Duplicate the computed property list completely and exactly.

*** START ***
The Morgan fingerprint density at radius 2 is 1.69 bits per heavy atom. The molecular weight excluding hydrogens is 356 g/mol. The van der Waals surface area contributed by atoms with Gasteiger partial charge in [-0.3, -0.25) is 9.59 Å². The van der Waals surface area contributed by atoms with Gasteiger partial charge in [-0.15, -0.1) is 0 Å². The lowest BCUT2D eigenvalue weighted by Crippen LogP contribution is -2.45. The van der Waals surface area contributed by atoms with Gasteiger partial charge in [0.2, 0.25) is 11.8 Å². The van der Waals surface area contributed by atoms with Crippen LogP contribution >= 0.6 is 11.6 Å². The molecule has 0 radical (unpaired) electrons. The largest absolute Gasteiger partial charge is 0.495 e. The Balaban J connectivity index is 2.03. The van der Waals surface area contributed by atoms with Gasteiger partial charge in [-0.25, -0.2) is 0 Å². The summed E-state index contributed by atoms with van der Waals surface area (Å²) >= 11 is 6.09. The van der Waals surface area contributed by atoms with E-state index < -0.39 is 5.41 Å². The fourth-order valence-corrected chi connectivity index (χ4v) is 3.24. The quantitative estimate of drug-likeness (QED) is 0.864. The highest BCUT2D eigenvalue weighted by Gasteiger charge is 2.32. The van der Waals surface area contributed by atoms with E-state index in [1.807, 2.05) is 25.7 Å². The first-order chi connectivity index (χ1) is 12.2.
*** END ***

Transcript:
The Morgan fingerprint density at radius 2 is 1.69 bits per heavy atom. The molecular weight excluding hydrogens is 356 g/mol. The van der Waals surface area contributed by atoms with Gasteiger partial charge in [-0.3, -0.25) is 9.59 Å². The van der Waals surface area contributed by atoms with Gasteiger partial charge in [-0.15, -0.1) is 0 Å². The lowest BCUT2D eigenvalue weighted by Crippen LogP contribution is -2.45. The van der Waals surface area contributed by atoms with Gasteiger partial charge in [0.2, 0.25) is 11.8 Å². The van der Waals surface area contributed by atoms with Crippen LogP contribution >= 0.6 is 11.6 Å². The molecule has 0 radical (unpaired) electrons. The largest absolute Gasteiger partial charge is 0.495 e. The Balaban J connectivity index is 2.03. The van der Waals surface area contributed by atoms with Gasteiger partial charge in [-0.25, -0.2) is 0 Å². The summed E-state index contributed by atoms with van der Waals surface area (Å²) >= 11 is 6.09. The van der Waals surface area contributed by atoms with E-state index < -0.39 is 5.41 Å². The fourth-order valence-corrected chi connectivity index (χ4v) is 3.24. The quantitative estimate of drug-likeness (QED) is 0.864. The highest BCUT2D eigenvalue weighted by Gasteiger charge is 2.32. The van der Waals surface area contributed by atoms with E-state index in [1.807, 2.05) is 25.7 Å². The first-order chi connectivity index (χ1) is 12.2.